Friday, 9 December 2011

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Montessori Activity: Practise Pencil Grip with Tracing


Age: From 2.5 years old

Objective(s): To develop good pencil grip

Materials:

1. Kumon My First Book of Tracing

Directions:

1. Show your child to tracing from one object to the next.
2. Talk about asking your child to help baby kitten find mommy cat, or baby bunny find mommy rabbit.
3. Encourage your child to try.

Additional Information:

J does not have much chance of practising his pincer grip. This is because he is not fond of art - which means painting, drawing, colouring, etc. I tried to encourage him, but it just isn't his interest. He also wasn't interested in learning how to hold a pencil using the pincer grip, no matter how I tried to encourage him. He just prefer to use his fist!

I saw some home-schooling moms using this book, and they described it as being very well designed. I bought it from Amazon:


When it arrived. I thought it was really well-designed and full-coloured, and too nice and wasteful for J to scribble in it. I kept it for a few months, silly me wasn't it!!! I bought the book, but parked it aside, because it was too nice. It reminded me of someone who bought a Mercedes, but could not bear to drive it, and have it nicely covered in his garage.

I thought I will make photocopy of it and let J scribble on the photocopies, but of course, I didn't manage to find time to do it. Finally I pluck up my determination to let J JUST USE THE BOOK.

To my great amazement, J LOVES this book. He could go on pages after pages, and he did this more than one, and in fact many times. Usually for Montessori activity, he gets bored with it after one or two sessions.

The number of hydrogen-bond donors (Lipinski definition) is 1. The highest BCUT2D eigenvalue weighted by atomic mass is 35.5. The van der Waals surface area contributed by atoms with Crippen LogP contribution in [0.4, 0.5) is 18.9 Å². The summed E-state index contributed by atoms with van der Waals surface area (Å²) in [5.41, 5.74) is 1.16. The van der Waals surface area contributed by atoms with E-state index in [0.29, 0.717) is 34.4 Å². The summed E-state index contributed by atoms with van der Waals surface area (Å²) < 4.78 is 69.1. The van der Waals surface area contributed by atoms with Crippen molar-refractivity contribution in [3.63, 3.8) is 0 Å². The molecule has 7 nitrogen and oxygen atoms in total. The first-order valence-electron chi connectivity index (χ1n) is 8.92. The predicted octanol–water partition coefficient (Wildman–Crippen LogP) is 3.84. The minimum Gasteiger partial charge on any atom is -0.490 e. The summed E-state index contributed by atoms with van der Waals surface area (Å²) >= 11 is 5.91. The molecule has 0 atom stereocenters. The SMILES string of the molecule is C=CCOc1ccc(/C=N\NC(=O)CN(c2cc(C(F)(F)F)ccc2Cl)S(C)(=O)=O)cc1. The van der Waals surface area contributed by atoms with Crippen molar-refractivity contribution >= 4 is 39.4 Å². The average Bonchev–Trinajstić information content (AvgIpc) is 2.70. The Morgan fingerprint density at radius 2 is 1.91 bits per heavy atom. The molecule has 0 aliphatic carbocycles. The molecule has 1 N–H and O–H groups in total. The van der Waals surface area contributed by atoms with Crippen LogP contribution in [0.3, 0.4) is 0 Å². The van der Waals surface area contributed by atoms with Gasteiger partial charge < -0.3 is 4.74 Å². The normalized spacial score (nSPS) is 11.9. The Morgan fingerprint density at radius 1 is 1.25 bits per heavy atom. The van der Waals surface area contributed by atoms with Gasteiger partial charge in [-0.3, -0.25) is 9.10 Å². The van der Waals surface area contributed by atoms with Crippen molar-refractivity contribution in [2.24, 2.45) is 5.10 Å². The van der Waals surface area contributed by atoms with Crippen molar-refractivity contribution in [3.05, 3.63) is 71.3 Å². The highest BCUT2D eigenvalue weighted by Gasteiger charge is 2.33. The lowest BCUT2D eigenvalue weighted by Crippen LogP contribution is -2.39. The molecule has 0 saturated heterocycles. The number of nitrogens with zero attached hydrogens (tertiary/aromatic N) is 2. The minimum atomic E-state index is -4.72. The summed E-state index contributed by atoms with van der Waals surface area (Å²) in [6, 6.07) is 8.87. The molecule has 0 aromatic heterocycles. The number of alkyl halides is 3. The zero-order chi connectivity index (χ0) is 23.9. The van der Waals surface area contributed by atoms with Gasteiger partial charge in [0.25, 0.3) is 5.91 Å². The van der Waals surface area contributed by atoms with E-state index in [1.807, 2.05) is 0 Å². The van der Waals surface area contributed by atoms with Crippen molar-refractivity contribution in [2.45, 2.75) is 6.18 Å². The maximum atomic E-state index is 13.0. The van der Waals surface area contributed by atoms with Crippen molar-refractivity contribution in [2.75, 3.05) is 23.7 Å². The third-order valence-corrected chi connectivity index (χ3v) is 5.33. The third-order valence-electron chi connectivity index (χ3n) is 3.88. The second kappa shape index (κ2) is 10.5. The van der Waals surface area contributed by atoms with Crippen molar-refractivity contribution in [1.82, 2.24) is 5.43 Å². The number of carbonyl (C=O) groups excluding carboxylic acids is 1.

He also was willing to listen when I showed him how to hold the pencil using the pincer grip. I am not sure whether it was just a coincidence that he is now developmentally ready or my determination of getting J to learn pincer grip or the excellence of this book in motivating toddlers and preschoolers, but he did. And he scribbled most of the time using his pincer grip on the book. I think it was about 1 or perhaps 2 months later, J's ability to draw improved a lot. He (2Y9M) now manages to draw a full circle closing the ends nicely.

It was actually his daycare teacher who wanted me to take home a drawing that J made today for memories, and she was full of praise for him. I asked if J actually drew that himself, as he never did that at home. She said yes, and she didn't help him at all.


I didn't know that it was a great leap in development to be able to draw a full circle. She mentioned that he drew very nice circles, cover the full page of the sheet, and at the same time stayed within the frame. She said that this shows that J's brain has developed and that he is now a child, no longer a toddler.

Kumon was developed by a Japanese. Here are some excellent pages from the book which J scribbled:


Updates:

J completed the whole book on 15 March 2012. He was 3 years and 10 days old (3Y10D).


Baby FECS tried this book for the first time today 6 November 2019 (3Y5M15D)

Baby FECS tried it for the first time today 6 November 2019 (3Y5M15D)



6 November 2019 (3Y5M15D): The Danish kindergarten teacher told me today that she was very impressed with C's pencil grib, that she could draw a face with eyes and mouth. It seems that she is one of the few in her group who could draw a face. I didn't dare to tell the her that C does homework almost every evening holding a pencil, as it is frown upon in Denmark to do homework for such young children. So I smiled and thank her very much for the kind feedback. 


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